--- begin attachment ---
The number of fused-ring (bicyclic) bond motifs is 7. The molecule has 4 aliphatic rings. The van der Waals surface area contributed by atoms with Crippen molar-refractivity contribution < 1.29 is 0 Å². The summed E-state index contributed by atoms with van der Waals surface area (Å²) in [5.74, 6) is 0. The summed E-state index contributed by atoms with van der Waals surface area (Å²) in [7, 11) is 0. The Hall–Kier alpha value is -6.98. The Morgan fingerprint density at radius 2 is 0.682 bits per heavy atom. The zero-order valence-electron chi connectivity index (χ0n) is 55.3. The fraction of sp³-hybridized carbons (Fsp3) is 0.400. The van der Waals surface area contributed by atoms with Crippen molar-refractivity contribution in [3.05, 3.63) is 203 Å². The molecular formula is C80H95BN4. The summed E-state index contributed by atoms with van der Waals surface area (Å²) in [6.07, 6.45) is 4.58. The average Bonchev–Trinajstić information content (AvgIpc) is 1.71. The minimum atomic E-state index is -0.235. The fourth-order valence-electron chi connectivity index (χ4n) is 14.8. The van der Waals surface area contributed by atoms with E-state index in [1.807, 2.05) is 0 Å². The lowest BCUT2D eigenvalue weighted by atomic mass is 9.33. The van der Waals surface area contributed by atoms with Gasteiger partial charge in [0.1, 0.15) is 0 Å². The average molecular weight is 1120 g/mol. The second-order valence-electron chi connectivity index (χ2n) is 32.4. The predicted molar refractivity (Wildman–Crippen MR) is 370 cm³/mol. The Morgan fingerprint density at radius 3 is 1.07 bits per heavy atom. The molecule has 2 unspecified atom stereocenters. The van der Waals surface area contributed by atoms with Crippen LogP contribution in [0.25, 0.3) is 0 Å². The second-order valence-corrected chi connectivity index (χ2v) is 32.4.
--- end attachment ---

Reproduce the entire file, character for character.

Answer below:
The number of fused-ring (bicyclic) bond motifs is 7. The molecule has 4 aliphatic rings. The van der Waals surface area contributed by atoms with Crippen molar-refractivity contribution < 1.29 is 0 Å². The summed E-state index contributed by atoms with van der Waals surface area (Å²) in [5.74, 6) is 0. The summed E-state index contributed by atoms with van der Waals surface area (Å²) in [7, 11) is 0. The Hall–Kier alpha value is -6.98. The Morgan fingerprint density at radius 2 is 0.682 bits per heavy atom. The zero-order valence-electron chi connectivity index (χ0n) is 55.3. The fraction of sp³-hybridized carbons (Fsp3) is 0.400. The van der Waals surface area contributed by atoms with Crippen molar-refractivity contribution in [3.05, 3.63) is 203 Å². The molecular formula is C80H95BN4. The summed E-state index contributed by atoms with van der Waals surface area (Å²) in [6.07, 6.45) is 4.58. The average Bonchev–Trinajstić information content (AvgIpc) is 1.71. The minimum atomic E-state index is -0.235. The fourth-order valence-electron chi connectivity index (χ4n) is 14.8. The van der Waals surface area contributed by atoms with E-state index in [1.807, 2.05) is 0 Å². The lowest BCUT2D eigenvalue weighted by atomic mass is 9.33. The van der Waals surface area contributed by atoms with Gasteiger partial charge in [0.1, 0.15) is 0 Å². The average molecular weight is 1120 g/mol. The second-order valence-electron chi connectivity index (χ2n) is 32.4. The predicted molar refractivity (Wildman–Crippen MR) is 370 cm³/mol. The Morgan fingerprint density at radius 3 is 1.07 bits per heavy atom. The molecule has 2 unspecified atom stereocenters. The van der Waals surface area contributed by atoms with Crippen LogP contribution in [0.25, 0.3) is 0 Å². The second-order valence-corrected chi connectivity index (χ2v) is 32.4.